Century Dictionary and Cyclopedia
- An order of metabolous hexapod insects. They are two-winged insects, or flies, with two membranous wings with radiating nervures, not folded at rest, a posterior pair being only represented by halteres or poisers; no mandibles as such, but a suctorial proboscis instead, formed of modi-fled mandibles, maxillæ;, and the central labium, here called glossarium; usually two maxillary but no labial palpi; antennæ generally short; two large compound eyes, often of thousands of facets, and three ocelli orsimple eyes; and the prothorax and metathorax reduced, the mesotho-rax being correspondingly developed. Metamorphosis is complete; the larvæ are a podal, or with only rudimentary feet; the pupaæ are usually coarctate (see cut under
coarctate), sometimes obtected. The common house-fly, blue-bottle, etc., are characteristic examples. The power which many of these insects have of walking on smooth surfaces with back downward is due to the construction of the feet, which act as suckers. They have, besides the ordinary two claws, several little cushions called pulvilli, beset with fine hairs expanded at their tips into a kind of disk; the adhesion is aided in some cases by a viscid secretion of these hairs. The order is a very large one: there are said to be 9,000 European species alone, supposed to be not a twentieth part of the whole number. About 4,000 are described as North American. A few are useful scavengers, but many are injurious insects, and some are great pests. Gnats, mosquitos, gad-flies, blow-flies, bot-flies, tzetzes, etc., belong to this order. It is variously subdivided, one division being into four suborders: the pupipara, which are parasitic, and developed in the body of the parent, as the bee-lice; the Brachycera, or ordinary flies; the Nemocera, or crane-flies, gnats, midges, mosquitos, etc.; and the wingless Aphaniptera, or fleas, which are oftener ranked as a distinct order. Another division is into the suborders Orthorhapha and Cyclorhapha, according to the character of the metamorphosis: the former with two sections, Nematocera and Brachycera; the latter with also two sections, Aschiza and Schizophora.
- [l. c] Plural of dipteron.
GNU Webster's 1913
- n. (Zoöl.) An extensive order of insects having only two functional wings and two balancers, as the house fly, mosquito, etc. They have a suctorial proboscis, often including two pairs of sharp organs (mandibles and maxillæ) with which they pierce the skin of animals. They undergo a complete metamorphosis, their larvæ (called maggots) being usually without feet.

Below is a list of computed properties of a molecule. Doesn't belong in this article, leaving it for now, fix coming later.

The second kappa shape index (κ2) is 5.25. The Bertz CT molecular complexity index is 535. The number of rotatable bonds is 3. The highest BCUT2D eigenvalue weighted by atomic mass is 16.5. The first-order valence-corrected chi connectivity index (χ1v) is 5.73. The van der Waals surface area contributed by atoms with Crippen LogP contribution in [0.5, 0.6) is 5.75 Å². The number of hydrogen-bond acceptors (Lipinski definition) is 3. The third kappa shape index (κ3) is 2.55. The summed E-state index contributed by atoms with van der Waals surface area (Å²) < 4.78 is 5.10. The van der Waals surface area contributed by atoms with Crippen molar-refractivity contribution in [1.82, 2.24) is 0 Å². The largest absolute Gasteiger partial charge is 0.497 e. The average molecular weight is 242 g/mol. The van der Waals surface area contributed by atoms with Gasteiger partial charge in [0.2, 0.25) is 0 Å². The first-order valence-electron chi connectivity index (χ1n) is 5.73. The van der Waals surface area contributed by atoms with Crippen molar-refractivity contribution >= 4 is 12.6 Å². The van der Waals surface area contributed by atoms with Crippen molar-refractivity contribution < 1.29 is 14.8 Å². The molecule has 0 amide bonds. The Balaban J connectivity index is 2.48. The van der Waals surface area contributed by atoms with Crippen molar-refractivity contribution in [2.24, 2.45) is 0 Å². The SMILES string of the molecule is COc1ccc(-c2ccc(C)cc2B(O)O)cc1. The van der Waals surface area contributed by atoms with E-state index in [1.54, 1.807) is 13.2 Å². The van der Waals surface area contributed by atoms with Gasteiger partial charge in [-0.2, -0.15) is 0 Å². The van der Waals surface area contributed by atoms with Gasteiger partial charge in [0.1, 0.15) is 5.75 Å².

- n. a large order of insects having a single pair of wings and sucking or piercing mouths; includes true flies and mosquitoes and gnats and crane flies
“You think politics are about being a diptera, buzzing around bothering people by regurgitating what some country club republican addict has people write for him?”
“I theorize that it may involve being bitten by a rare insect, diptera novelis, but have no proof at this time to substantiate my findings.”
“The coleoptera are, without exception, devoid of stings; the diptera have the sting in front, as the fly, the horsefly, the gadfly, and the gnat.”
“On this later-day Earth, drowsing through the late afternoon of its existence, only a few families of the old orders of hymenoptera and diptera survived in mutated form: most dreadful of these were the tigerflies.”
“Termites, crickets, red-bugs, stink-bugs, horseflies, mosquitoes, beetles and diptera of all shapes and sizes arise in millions as if spontaneously generated.”
“Coleoptera, hymenoptera, diptera, in fact, all insects exhibit the characteristic effects of alcohol when under its influence.”
“The land evertebrates were so sparingly represented, that only three diptera, one species of hymenoptera, and some insect larvæ and spiders could be collected.”
“The mosquitoes of Loreto have a deserved reputation for driving away such visitors as do not care to leave much of their blood with the redoubtable diptera.”
“I never observed the yak to be annoyed by any insects; indeed at the elevation it inhabits, there are no large diptera, bots, or gadflies to infest it.”
“That it is especially fond of insects is shown by the great activity it displays, when in captivity, in capturing house-flies and other diptera.”
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